In order to address the social, physical and economic determinants of urban health, researchers, public health practitioners, and community members have turned to more comprehensive and participatory approaches to research and interventions. One such approach, community-based participatory research (CBPR) in public health, has received considerable attention over the past decade, and numerous publications have described theoretical underpinnings, values, principles and practice. Issues related to the long-term sustainability of partnerships and activities have received limited attention. The purpose of this article is to examine the experiences and lessons learned from three Urban Research Centers (URCs) in Detroit, New York City, and Seattle, which were initially established in 1995 with core support from the Centers for Disease Control and Prevention (CDC). The experience of these Centers after core funding ceased in 2003 provides a case study to identify the challenges and facilitating factors for sustaining partnerships. We examine three broad dimensions of CBPR partnerships that we consider important for sustainability: (1) sustaining relationships and commitments among the partners involved; (2) sustaining the knowledge, capacity and values generated from the partnership; and (3) sustaining funding, staff, programs, policy changes and the partnership itself. We discuss the challenges faced by the URCs in sustaining these dimensions and the strategies used to overcome these challenges. Based on these experiences, we offer recommendations for: strategies that partnerships may find useful in sustaining their CBPR efforts; ways in which a Center mechanism can be useful for promoting sustainability; and considerations for funders of CBPR to increase sustainability.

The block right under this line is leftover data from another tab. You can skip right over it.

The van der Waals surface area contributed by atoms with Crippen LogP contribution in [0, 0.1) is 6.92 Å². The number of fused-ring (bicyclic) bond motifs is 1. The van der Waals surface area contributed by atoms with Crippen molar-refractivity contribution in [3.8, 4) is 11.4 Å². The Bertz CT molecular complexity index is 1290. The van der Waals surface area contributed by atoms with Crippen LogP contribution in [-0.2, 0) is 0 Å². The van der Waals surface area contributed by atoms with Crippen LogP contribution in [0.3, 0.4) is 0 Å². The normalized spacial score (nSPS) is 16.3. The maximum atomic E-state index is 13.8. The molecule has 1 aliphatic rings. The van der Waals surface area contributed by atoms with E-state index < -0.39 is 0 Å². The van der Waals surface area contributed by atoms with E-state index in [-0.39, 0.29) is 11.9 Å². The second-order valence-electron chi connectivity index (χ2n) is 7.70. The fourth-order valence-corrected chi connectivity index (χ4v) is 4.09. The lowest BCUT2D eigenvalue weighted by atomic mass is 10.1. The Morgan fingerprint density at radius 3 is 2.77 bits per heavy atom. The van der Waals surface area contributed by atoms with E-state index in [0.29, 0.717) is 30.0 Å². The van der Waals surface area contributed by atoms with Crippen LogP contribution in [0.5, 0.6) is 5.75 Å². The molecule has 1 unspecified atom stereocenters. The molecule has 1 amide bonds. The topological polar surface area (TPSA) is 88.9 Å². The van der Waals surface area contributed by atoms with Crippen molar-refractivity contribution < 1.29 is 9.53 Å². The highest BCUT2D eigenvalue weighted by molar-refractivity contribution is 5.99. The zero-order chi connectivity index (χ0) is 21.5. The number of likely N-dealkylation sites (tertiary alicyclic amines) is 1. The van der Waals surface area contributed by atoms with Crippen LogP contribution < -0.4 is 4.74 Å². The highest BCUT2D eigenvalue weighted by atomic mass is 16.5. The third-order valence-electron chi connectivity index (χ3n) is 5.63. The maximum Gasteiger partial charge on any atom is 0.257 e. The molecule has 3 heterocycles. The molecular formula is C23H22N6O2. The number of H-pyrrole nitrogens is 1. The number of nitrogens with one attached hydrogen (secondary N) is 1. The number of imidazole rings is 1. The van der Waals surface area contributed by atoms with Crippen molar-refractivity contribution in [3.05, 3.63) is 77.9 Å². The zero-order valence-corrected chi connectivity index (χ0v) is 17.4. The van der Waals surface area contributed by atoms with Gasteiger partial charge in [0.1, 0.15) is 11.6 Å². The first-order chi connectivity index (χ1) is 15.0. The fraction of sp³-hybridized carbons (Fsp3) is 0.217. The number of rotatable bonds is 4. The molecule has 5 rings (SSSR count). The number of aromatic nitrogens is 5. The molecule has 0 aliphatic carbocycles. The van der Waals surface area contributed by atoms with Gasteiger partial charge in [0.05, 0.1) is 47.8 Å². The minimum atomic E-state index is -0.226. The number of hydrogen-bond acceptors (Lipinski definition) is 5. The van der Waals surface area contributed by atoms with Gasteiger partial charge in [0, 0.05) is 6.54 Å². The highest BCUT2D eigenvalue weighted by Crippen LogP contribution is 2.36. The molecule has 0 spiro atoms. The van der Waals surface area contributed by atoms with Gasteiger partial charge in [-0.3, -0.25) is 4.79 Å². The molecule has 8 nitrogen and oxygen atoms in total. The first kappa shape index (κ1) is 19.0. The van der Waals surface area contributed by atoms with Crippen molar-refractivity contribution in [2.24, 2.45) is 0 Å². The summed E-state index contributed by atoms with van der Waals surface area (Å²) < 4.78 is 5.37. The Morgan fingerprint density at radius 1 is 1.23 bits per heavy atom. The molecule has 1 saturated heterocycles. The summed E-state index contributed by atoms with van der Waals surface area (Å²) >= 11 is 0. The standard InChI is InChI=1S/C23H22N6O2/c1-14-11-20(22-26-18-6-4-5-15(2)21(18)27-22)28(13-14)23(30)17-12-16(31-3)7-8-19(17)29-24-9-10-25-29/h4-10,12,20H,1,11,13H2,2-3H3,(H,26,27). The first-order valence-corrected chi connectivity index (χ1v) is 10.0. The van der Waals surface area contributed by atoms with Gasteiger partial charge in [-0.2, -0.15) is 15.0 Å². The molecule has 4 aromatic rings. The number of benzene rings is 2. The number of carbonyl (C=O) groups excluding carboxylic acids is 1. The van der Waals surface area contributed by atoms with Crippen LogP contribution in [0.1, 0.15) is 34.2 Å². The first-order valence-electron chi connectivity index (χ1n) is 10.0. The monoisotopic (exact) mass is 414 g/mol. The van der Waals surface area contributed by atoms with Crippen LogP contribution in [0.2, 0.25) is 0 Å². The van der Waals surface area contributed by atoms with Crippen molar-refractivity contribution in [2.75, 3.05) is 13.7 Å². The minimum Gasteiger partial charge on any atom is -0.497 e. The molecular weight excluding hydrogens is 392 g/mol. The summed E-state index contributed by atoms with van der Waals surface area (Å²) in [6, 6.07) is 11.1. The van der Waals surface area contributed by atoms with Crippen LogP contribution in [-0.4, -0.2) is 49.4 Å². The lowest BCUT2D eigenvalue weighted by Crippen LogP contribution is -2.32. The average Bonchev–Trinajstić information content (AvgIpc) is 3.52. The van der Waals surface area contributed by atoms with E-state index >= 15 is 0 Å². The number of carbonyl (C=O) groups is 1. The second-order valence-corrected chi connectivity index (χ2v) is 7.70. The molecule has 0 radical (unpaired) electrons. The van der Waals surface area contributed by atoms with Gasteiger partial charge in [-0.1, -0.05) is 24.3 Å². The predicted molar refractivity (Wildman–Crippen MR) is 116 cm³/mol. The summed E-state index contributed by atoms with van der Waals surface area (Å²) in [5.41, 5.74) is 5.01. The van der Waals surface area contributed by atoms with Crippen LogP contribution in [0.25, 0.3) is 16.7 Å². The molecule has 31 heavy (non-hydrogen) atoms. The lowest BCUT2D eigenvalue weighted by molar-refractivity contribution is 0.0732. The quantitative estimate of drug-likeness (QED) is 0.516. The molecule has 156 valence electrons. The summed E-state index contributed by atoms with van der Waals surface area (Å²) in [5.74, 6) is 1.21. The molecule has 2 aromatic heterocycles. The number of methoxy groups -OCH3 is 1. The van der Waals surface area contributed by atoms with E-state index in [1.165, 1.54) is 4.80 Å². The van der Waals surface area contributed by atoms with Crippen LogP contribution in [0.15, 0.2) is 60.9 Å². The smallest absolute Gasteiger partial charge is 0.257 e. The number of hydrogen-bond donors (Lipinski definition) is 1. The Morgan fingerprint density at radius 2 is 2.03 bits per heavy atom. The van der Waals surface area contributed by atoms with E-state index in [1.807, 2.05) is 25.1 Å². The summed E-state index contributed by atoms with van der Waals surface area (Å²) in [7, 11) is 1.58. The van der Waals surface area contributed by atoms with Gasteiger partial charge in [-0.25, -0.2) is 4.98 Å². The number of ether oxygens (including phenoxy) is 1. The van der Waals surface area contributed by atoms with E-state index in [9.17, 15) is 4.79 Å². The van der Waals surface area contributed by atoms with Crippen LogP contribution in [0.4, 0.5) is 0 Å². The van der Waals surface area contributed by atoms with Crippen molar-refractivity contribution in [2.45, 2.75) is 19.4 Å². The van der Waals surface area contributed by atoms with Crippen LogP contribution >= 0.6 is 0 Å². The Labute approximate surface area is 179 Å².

- Community partnerships
- Community-based participatory research
ASJC Scopus subject areas
- Health(social science)
- Urban Studies
- Public Health, Environmental and Occupational Health